800 historical water structures identified in Khuzestan province

October 13, 2020 - 18:48

TEHRAN – Some 800 water-related structures have so far been identified across Khuzestan province in southwest Iran.

In line with a comprehensive plan for the management of historic water structures, 800 of such structures have so far been identified across the province. Moreover, they have been documented and registered in separate specific dossiers, IRNA reported on Monday.

Six travel routes have also been defined in that regard, which can be added to other natural tourism destinations of Khuzestan, the report added.

The UNESCO-registered Shushtar Hydraulic System, which is known as a ‘masterpiece of creative genius’ by far tops all historical water structures that exist in Khuzestan.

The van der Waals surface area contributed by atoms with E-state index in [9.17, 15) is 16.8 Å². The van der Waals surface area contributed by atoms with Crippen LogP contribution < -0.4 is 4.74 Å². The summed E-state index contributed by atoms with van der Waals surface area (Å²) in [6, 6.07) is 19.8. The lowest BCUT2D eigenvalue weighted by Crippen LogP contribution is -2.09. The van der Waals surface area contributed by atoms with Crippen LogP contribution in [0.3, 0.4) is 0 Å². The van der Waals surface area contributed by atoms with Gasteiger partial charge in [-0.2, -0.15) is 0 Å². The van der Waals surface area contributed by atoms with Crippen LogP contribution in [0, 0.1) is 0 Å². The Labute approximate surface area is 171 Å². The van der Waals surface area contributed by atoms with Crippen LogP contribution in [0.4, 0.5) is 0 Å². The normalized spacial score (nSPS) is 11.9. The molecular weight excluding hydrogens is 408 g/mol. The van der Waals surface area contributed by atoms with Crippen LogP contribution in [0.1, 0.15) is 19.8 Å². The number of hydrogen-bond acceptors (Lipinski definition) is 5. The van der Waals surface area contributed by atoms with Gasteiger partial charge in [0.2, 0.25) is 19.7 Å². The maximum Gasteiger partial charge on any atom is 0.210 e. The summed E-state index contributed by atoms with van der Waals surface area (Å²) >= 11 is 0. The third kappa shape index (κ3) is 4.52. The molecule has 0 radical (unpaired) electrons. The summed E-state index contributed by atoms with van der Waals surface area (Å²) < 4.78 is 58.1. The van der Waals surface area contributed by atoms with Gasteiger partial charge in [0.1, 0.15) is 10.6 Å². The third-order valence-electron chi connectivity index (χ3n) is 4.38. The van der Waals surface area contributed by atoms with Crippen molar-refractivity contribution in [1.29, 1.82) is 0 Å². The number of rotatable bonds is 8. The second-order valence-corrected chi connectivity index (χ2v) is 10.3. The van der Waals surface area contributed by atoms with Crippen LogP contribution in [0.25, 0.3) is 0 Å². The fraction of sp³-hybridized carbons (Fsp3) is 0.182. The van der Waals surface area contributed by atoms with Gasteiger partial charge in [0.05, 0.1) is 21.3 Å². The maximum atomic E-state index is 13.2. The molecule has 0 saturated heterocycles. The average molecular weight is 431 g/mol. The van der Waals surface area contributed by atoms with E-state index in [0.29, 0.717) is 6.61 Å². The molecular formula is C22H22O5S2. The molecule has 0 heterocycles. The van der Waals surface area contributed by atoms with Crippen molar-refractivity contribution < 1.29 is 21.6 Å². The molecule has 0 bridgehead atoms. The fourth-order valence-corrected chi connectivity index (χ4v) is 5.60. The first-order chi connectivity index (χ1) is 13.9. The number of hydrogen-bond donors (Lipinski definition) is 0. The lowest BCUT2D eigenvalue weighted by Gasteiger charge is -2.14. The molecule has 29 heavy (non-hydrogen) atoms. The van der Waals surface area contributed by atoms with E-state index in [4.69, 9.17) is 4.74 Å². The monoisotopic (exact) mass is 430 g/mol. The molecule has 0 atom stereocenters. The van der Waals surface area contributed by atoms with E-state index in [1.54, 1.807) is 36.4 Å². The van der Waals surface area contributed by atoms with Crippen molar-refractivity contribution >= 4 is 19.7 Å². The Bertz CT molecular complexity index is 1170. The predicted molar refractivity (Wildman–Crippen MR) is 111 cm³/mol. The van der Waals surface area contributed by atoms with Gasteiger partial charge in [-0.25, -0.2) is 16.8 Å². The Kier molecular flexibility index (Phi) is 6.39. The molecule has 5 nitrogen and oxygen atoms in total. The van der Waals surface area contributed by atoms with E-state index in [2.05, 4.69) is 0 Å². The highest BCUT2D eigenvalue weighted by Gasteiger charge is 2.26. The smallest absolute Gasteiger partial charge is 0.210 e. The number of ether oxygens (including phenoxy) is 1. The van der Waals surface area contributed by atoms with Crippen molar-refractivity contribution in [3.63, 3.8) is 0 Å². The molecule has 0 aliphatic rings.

Named after an ancient city of the same name with its history dating back to the time of Darius the Great, the Achaemenid king, Shushtar Historical Hydraulic System comprises bridges, weirs, tunnels, canals, and a series of ancient watermills powered by human-made waterfalls in southwest Iran.

Shushtar Historical Hydraulic System, inscribed on the UNESCO World Heritage list in 2009, may testify to the heritage and the synthesis of earlier Elamite and Mesopotamian know-how. According to UNESCO, the ensemble was probably influenced by the Petra dam and tunnel and by Roman civil engineering.

The oil-rich province embraces two other World Heritage sites: Susa and Tchogha Zanbil. Lying at the head of the Persian Gulf and bordering Iraq on the west, Khuzestan was settled about 6000 BC by a people with affinities to the Sumerians, who came from the Zagros Mountains region. Urban centers appeared there nearly contemporaneously with the first cities in Mesopotamia in the 4th millennium. Khuzestan, according to Encyclopedia Britannica, came to constitute the heart of the Elamite kingdom, with Susa as its capital.


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